We'll step in feet first though.

Re:Storm Surge (1)

m0nstr42 (914269) | more than 8 years ago | (#15605197)

They're forgetting the most destructive part of a hurricane. Granted strong winds can and will do a significant amount of damage (I still remember what my parents house looked like after Ivan), but the most damage is done along the coastline where they get hit by storm surge.

That's how a controlled experiment works. If they wanted to study flood damage they would have done something completely different. Don't use criticism of someone's hard work as a launching point to tell anecdotes. If this gives anyone false hope it's because the media is portraying it as something it's not.

it's no big deal (0, Troll)

Kalinago (978201) | more than 8 years ago | (#15604773)

No wireless. Less space than a nomad. Lame.

Learn how to link (0, Troll)

p3d0 (42270) | more than 8 years ago | (#15604776)

"light on the kind of technical details"... That must be the most random, arbitrary hyperlink I have ever seen.

Winds vs. Water (3, Insightful)

digitaldc (879047) | more than 8 years ago | (#15604804)

"As a result, there is great interest in making buildings safer and more resilient to the damaging effects of extreme weather."

Well the winds could potentially destroy the home, but the mold and rot that comes from the standing water could render it worthless.

In a related News: CompTIA (4, Funny)

Coeurderoy (717228) | more than 8 years ago | (#15604841)

In a related News CompTIA warns governments against Linux: Runing Linux is proved to destroy Full sized buildings under various usage situations.

This proves that Linux can be used by Terorists, drug dealers that want to push competitors out and various other nefarious evildoer.

A member of CompTIA Steve B. indicated that Linux can even get chairs to fly around.

Obligatory... (1)

VorpalRodent (964940) | more than 8 years ago | (#15604869)

I'd love to see a beowulf cluster of those...but not just the PCs, the whole setup. It's just that, if we can learn something from knocking down a building, how much more could we learn by knocking down an entire city. My greatest fear would be to be the guy that wrote the code and to find a bug, or an incorrect parameter, after the building was destroyed.

To paraphrase Dave Barry, "Everything should go well, provided the researchers remember to change the settings from 'Biblical Flood' to 'Hurricane'."

Re:Obligatory... (1)

einnar2000 (985070) | more than 8 years ago | (#15605574)

Yeah, but how are you going to sneak up on a city with a cluster of these machines and install them?

NEWS FLASH from the MS FUD Dept. ! (4, Funny)

Ihlosi (895663) | more than 8 years ago | (#15604885)

Linux destroys buildings (and drowns kittens and puppies, too) !

This would be much more interesting.... (2, Interesting)

15Bit (940730) | more than 8 years ago | (#15604968)

...if it was the Big Brother house.

Not needed... (1)

Frightening (976489) | more than 8 years ago | (#15605089)

My neighbors run a daily simulation. Just give me a 'ring and I'll have them over in no time.

House has stood up so far, but I'm living life on the edge, ya know?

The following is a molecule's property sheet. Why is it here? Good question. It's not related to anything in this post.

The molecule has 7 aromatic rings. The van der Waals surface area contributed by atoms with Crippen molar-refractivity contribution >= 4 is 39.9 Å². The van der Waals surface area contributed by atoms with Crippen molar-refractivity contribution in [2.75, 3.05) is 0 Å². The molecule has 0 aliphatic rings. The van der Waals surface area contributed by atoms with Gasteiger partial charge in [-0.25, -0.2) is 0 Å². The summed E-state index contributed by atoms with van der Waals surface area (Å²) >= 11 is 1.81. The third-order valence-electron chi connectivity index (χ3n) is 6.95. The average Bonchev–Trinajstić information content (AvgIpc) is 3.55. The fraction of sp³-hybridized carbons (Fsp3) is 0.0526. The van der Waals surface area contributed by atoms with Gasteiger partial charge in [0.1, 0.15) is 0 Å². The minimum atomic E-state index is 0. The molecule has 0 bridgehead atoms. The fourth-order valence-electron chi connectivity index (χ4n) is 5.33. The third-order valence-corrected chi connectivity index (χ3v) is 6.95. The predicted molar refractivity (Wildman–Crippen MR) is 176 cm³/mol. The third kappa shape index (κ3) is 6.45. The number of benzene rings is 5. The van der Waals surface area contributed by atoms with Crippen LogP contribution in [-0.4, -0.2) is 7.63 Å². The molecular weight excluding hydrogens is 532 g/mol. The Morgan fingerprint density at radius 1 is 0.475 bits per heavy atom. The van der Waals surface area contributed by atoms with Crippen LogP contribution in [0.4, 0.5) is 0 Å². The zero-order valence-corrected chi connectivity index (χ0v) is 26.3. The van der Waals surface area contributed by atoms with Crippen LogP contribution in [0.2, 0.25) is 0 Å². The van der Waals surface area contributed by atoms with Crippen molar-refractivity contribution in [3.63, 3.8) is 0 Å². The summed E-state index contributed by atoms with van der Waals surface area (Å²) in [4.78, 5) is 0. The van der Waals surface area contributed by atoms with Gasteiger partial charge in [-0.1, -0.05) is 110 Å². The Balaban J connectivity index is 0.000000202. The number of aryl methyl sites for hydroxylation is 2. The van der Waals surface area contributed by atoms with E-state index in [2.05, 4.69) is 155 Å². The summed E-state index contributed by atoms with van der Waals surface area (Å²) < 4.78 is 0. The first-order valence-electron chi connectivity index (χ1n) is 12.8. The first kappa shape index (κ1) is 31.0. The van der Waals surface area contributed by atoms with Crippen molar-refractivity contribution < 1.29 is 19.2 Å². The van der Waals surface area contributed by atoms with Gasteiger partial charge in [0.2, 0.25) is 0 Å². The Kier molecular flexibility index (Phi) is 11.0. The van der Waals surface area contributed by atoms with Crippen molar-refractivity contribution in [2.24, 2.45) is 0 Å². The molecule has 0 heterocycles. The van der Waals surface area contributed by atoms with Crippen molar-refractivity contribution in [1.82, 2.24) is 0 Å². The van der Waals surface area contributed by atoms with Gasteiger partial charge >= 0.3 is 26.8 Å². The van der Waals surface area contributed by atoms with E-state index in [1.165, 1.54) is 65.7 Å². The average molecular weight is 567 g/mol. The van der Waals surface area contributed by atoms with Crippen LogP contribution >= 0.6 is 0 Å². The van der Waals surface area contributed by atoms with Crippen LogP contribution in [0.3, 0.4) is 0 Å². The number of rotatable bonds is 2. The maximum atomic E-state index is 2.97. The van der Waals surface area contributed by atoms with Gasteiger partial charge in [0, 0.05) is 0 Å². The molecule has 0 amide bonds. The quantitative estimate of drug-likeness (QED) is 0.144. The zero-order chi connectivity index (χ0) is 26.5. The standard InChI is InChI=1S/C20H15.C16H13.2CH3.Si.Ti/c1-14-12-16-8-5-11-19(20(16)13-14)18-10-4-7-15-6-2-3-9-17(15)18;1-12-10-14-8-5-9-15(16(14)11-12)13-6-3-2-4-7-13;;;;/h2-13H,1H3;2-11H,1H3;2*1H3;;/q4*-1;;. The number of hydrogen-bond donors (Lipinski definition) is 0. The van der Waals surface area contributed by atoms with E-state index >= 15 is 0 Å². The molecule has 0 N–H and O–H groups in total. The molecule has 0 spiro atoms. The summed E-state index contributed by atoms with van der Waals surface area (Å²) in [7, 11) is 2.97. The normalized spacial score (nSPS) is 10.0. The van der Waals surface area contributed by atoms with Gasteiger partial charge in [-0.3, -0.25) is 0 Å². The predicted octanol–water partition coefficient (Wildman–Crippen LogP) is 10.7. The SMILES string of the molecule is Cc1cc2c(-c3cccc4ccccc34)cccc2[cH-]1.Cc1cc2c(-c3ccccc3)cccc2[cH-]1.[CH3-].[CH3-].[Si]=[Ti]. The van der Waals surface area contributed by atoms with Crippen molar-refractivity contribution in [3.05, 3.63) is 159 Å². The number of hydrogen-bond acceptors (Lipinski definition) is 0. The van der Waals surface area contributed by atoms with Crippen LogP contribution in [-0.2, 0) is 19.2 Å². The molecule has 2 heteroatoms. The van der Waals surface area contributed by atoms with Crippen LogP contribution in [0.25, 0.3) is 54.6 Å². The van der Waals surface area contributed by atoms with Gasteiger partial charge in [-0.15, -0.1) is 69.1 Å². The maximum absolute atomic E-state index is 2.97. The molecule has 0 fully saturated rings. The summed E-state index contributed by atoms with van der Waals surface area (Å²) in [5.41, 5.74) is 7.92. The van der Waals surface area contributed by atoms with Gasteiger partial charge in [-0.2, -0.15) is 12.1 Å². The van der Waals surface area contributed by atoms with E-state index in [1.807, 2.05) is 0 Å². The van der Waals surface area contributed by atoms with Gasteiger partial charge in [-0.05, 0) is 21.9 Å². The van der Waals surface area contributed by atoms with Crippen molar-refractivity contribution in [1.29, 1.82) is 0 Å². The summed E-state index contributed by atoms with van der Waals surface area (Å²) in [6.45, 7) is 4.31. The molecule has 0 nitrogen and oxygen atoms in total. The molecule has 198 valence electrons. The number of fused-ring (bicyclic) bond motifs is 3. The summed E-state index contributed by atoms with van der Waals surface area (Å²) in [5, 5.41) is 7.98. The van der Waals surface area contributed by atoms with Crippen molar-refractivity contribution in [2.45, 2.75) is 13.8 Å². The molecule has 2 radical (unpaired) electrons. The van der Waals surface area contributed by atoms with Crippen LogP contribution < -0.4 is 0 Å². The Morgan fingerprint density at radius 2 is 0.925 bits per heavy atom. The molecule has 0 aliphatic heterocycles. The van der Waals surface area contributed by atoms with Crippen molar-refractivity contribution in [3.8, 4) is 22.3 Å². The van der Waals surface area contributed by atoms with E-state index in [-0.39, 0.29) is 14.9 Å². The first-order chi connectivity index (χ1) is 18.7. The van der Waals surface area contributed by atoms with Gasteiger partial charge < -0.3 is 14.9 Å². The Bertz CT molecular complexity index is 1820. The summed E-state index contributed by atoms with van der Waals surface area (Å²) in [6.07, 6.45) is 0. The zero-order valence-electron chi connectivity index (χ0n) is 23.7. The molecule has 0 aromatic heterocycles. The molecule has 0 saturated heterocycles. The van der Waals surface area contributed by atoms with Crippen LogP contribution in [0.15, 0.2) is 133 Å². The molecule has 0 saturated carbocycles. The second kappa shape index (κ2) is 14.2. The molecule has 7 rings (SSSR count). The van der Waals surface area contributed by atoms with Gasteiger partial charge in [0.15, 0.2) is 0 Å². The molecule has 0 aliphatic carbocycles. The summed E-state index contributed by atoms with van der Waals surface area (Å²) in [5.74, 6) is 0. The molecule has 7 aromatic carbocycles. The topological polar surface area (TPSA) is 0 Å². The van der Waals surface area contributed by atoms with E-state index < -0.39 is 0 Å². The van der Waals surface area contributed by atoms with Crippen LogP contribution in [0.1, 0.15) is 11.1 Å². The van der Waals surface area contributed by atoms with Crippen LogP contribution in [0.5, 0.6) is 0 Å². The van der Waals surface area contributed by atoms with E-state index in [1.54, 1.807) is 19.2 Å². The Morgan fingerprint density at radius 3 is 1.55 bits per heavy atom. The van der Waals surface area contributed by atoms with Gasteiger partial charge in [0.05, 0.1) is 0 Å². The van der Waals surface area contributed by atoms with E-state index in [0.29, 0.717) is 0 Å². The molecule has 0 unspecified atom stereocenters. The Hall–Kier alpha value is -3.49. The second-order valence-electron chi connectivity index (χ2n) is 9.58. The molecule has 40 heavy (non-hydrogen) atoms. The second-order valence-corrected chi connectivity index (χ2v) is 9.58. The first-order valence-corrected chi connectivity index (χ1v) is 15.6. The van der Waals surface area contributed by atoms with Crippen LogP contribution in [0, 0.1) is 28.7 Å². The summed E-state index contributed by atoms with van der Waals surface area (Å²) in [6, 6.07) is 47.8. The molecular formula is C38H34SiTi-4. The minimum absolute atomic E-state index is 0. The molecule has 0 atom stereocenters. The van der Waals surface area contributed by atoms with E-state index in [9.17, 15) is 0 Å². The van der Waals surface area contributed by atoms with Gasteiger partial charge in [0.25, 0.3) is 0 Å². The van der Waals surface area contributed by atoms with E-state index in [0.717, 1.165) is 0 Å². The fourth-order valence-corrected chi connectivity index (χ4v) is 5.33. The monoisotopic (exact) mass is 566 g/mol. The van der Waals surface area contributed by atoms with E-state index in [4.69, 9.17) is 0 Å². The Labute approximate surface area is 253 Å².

Woah (0, Offtopic)

the eric conspiracy (20178) | more than 8 years ago | (#15605102)

Imagine a Beowulf clus....

Thank you! (1)

Tibor the Hun (143056) | more than 8 years ago | (#15605187)

Awesome project, I think I might have heard about it on "Discovery" channel a while ago. (Or maybe a similar one.)
It's not every day that a house can be constructed just for the purpose of testing it with such strong winds.

I live in Nebraska, and I'm sure that some of the findings from projects like yours will find their way into our homes to protect them from tornadoes.

Re:Thank you! (1)

yabos (719499) | more than 8 years ago | (#15605384)

Yeah it was on Daily Planet last week but may have been on before that. The Professor Mike Bartlett who was interviewed on the show is bald under his hard hat :D and he's about one of the most "to the book" guys I've ever seen.

It uses gigabit ethernet and it runs Linux... So? (-1, Troll)

Anonymous Coward | more than 8 years ago | (#15605260)

Typical Slashdot article: instead of mainly wondering about the force the device can generate and/or the effects of the generated force, the first thing the poster mentions is the type of network it utilizes and the fact that "OMG IT RUNS TEH LINUX!!1". Thanks for the info.

Sorry in advance! (0, Redundant)

ArthurDent (11309) | more than 8 years ago | (#15605290)

Imagine a Beowulf cluster of those things!

Re:Sorry in advance! (1)

john_sheu (755802) | more than 8 years ago | (#15605494)

Imagine a Beowulf cluster of those things!

Already done. It was called "Katrina".

Next Simulation... (0)

Anonymous Coward | more than 8 years ago | (#15605328)

Rumor has it that the company is also working on a simulated volcano that will destroy a full size building. It looks to be powered by a Dell laptop [theinquirer.net] .

So, what you are saying ... (1, Funny)

Anonymous Coward | more than 8 years ago | (#15605359)

is that you designed a gigantic hair dryer that instead of an on/off switch uses a powerful and expensive computer? That is the kind of thinking we like at Microsoft! We need people like you! If you have no problem in waking up in the morning knowing that 50 milion people hate you and you share the same passion as we do, that is listening to the tormented screams and howls of our products' users, drop us a line or two. A glorious career awaits! We might even overlook that unhealthy linux thing you had ... allthrough we'd prefer if you turned out to be a sick, children molesting bastard instead.

robot (1)

Z80a (971949) | more than 8 years ago | (#15605437)

now Airman can be done
anyone here know how to make a time stopping machine that does some sparkles in the process or at least some bubbles that rolls in the ground?